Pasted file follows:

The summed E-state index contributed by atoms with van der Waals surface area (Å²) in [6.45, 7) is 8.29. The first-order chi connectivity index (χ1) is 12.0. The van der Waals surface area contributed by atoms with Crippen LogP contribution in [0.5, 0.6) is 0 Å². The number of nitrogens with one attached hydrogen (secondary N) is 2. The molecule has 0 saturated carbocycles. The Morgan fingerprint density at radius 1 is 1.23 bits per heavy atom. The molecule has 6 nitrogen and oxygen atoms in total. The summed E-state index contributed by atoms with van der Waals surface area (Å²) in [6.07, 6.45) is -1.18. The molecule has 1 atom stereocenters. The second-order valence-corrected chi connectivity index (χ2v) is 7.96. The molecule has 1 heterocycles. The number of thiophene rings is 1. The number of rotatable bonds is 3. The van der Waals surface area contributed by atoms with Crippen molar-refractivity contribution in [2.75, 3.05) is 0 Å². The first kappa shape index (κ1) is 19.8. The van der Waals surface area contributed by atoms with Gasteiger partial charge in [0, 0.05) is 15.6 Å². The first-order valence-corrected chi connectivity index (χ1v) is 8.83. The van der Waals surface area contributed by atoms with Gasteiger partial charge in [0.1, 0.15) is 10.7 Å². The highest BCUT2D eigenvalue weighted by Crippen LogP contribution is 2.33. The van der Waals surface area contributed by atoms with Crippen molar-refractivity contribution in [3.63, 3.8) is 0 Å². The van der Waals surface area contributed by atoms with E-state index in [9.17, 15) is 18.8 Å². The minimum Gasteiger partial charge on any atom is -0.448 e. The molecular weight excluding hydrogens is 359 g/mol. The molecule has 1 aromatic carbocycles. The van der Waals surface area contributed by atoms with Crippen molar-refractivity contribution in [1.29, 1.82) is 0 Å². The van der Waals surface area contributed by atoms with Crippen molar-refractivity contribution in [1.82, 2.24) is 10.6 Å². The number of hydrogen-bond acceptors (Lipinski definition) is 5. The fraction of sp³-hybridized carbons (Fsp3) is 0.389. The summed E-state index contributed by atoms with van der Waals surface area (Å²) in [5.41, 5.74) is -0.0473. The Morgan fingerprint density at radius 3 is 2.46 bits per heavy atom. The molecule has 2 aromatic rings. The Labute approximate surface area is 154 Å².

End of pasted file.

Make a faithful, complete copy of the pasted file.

The summed E-state index contributed by atoms with van der Waals surface area (Å²) in [6.45, 7) is 8.29. The first-order chi connectivity index (χ1) is 12.0. The van der Waals surface area contributed by atoms with Crippen LogP contribution in [0.5, 0.6) is 0 Å². The number of nitrogens with one attached hydrogen (secondary N) is 2. The molecule has 0 saturated carbocycles. The Morgan fingerprint density at radius 1 is 1.23 bits per heavy atom. The molecule has 6 nitrogen and oxygen atoms in total. The summed E-state index contributed by atoms with van der Waals surface area (Å²) in [6.07, 6.45) is -1.18. The molecule has 1 atom stereocenters. The second-order valence-corrected chi connectivity index (χ2v) is 7.96. The molecule has 1 heterocycles. The number of thiophene rings is 1. The number of rotatable bonds is 3. The van der Waals surface area contributed by atoms with Crippen molar-refractivity contribution in [2.75, 3.05) is 0 Å². The first kappa shape index (κ1) is 19.8. The van der Waals surface area contributed by atoms with Gasteiger partial charge in [0, 0.05) is 15.6 Å². The first-order valence-corrected chi connectivity index (χ1v) is 8.83. The van der Waals surface area contributed by atoms with Gasteiger partial charge in [0.1, 0.15) is 10.7 Å². The highest BCUT2D eigenvalue weighted by Crippen LogP contribution is 2.33. The van der Waals surface area contributed by atoms with Crippen molar-refractivity contribution in [3.63, 3.8) is 0 Å². The van der Waals surface area contributed by atoms with E-state index in [9.17, 15) is 18.8 Å². The minimum Gasteiger partial charge on any atom is -0.448 e. The molecular weight excluding hydrogens is 359 g/mol. The molecule has 1 aromatic carbocycles. The van der Waals surface area contributed by atoms with Crippen molar-refractivity contribution in [1.29, 1.82) is 0 Å². The van der Waals surface area contributed by atoms with Crippen molar-refractivity contribution in [1.82, 2.24) is 10.6 Å². The number of hydrogen-bond acceptors (Lipinski definition) is 5. The fraction of sp³-hybridized carbons (Fsp3) is 0.389. The summed E-state index contributed by atoms with van der Waals surface area (Å²) in [5.41, 5.74) is -0.0473. The Morgan fingerprint density at radius 3 is 2.46 bits per heavy atom. The molecule has 2 aromatic rings. The Labute approximate surface area is 154 Å².